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  • Writer's pictureDrew Dotson

Sick of medicine. Sick without it.

I had seven voicemails when I returned home from a magical, soul-inspiring trip to Scotland in March. They were all from pharmacies. SEVEN calls about medications. I’d abruptly transitioned from fairyland back to reality. Normally I have a “whatever needs to be done” attitude when it comes to managing cystic fibrosis, but this time anger bubbled to the surface. And, in full transparency, it hasn’t dissipated.


At my next therapy session, I mentioned this surprise rage. My therapist encouraged me to voice my frustrations—the ones that have apparently laid dormant in me, waiting to be triggered by a trip to Scotland. The subsequent rant covered the following topics, shared here without profanity.


  • I’m angry that I have to get up early to do respiratory therapy EVERY DAY to be able to breathe somewhat adequately. It blows my mind that most people wake up breathing just fine—and continue to do so all day without ever consciously thinking about it.

  • I’m annoyed that I have to take pills every time I eat—and that the number of pills varies based on what I’m eating. It’s frustrating to constantly dig through my purse at social events, estimating how many pills I need. And if I don’t guess correctly, I pay the digestive price.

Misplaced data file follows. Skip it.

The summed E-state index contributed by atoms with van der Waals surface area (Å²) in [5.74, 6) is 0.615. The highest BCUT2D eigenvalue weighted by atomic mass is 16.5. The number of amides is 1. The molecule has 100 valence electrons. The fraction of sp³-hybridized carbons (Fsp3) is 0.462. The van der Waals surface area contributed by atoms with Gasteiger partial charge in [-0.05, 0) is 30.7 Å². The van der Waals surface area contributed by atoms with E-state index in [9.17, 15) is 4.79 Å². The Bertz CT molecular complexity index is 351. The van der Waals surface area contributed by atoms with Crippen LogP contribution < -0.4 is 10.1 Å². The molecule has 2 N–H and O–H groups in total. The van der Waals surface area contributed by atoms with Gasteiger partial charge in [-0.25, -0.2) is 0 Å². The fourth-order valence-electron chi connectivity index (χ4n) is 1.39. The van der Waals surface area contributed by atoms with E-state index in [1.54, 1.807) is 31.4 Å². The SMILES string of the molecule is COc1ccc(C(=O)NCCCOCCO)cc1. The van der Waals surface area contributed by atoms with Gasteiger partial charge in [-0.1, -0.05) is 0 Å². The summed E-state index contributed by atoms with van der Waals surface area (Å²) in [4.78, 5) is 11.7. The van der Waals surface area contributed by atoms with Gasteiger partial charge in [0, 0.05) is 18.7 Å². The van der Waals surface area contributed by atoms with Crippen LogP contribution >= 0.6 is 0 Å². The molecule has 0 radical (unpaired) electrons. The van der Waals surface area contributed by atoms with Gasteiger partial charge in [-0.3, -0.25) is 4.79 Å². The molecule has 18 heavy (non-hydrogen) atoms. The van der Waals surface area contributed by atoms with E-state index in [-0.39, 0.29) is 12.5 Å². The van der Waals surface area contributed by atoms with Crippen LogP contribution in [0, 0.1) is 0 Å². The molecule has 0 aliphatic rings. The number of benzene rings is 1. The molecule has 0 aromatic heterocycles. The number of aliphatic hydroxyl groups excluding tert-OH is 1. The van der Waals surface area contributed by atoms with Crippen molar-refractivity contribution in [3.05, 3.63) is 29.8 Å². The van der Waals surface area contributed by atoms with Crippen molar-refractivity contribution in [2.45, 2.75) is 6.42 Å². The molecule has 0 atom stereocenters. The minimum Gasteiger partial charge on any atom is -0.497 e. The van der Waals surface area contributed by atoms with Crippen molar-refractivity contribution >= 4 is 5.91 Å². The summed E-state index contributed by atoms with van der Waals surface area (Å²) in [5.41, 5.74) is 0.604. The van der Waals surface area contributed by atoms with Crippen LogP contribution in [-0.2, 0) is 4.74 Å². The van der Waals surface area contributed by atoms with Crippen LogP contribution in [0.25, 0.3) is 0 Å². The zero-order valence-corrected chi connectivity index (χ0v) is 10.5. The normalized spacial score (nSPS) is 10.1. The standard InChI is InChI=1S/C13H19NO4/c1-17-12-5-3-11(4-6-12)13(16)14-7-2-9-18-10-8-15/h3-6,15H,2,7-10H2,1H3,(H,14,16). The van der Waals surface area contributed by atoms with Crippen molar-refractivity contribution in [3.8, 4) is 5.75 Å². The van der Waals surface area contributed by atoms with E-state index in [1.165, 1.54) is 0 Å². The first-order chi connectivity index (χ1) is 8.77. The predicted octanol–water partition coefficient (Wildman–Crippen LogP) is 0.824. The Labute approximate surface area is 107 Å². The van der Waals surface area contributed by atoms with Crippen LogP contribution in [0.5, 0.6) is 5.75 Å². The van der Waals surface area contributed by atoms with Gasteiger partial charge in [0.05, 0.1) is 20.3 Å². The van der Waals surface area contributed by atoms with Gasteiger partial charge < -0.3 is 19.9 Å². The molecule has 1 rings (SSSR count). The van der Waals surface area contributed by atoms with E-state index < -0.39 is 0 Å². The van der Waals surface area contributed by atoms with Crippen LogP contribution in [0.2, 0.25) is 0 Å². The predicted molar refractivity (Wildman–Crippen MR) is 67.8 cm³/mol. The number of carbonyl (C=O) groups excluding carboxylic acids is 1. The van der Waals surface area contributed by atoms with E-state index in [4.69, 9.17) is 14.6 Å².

• I’m mad that I have to endlessly fight with insurance companies to get medications I would prefer not to take in the first place. Chronic illness is expensive AND it makes working difficult—a seemingly impossible conundrum.

  • I’m frustrated that the increased life expectancy has shed light on additional comorbidities that present in individuals with CF. It’s the “But wait, there’s more!” that never ends.


Some of you might be thinking, “Did I miss something?. I thought you were doing so much better on that new medication that came out.”*


There’s one more item on my Things to Be Angry About list: asking for donations.


I’m sick of trying to articulate why we need a cure for CF. It’s yet another thing that leaves me exasperated, but I refuse to stop fundraising. I should have been dead long ago, but somehow I’m still here. I long for a future in which nobody else is making their version of the list above. 


So, if you can breathe or eat without extra effort—or enjoy a day without a call to a pharmacy or insurance company—I’m happy for you. And a wee bit envious.


With your support, I can move “asking for donations” onto the Things to Be Grateful For list.






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